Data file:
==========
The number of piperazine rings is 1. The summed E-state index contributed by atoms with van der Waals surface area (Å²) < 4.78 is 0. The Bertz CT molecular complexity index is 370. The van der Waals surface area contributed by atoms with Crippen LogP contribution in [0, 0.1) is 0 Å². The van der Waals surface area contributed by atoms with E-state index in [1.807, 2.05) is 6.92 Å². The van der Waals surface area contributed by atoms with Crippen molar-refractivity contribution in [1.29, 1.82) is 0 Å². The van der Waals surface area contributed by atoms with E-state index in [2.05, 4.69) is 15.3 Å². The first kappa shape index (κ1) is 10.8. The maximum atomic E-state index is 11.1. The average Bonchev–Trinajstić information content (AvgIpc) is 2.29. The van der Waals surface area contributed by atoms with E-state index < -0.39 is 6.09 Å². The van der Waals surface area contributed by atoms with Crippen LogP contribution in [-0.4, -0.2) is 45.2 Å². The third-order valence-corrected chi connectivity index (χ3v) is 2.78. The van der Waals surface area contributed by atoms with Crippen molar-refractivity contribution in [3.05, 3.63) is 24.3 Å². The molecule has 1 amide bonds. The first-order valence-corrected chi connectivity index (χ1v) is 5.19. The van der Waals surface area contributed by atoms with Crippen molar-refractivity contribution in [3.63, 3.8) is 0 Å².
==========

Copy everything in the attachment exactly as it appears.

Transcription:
The number of piperazine rings is 1. The summed E-state index contributed by atoms with van der Waals surface area (Å²) < 4.78 is 0. The Bertz CT molecular complexity index is 370. The van der Waals surface area contributed by atoms with Crippen LogP contribution in [0, 0.1) is 0 Å². The van der Waals surface area contributed by atoms with E-state index in [1.807, 2.05) is 6.92 Å². The van der Waals surface area contributed by atoms with Crippen molar-refractivity contribution in [1.29, 1.82) is 0 Å². The van der Waals surface area contributed by atoms with E-state index in [2.05, 4.69) is 15.3 Å². The first kappa shape index (κ1) is 10.8. The maximum atomic E-state index is 11.1. The average Bonchev–Trinajstić information content (AvgIpc) is 2.29. The van der Waals surface area contributed by atoms with E-state index < -0.39 is 6.09 Å². The van der Waals surface area contributed by atoms with Crippen LogP contribution in [-0.4, -0.2) is 45.2 Å². The third-order valence-corrected chi connectivity index (χ3v) is 2.78. The van der Waals surface area contributed by atoms with Crippen molar-refractivity contribution in [3.05, 3.63) is 24.3 Å². The molecule has 1 amide bonds. The first-order valence-corrected chi connectivity index (χ1v) is 5.19. The van der Waals surface area contributed by atoms with Crippen molar-refractivity contribution in [3.63, 3.8) is 0 Å².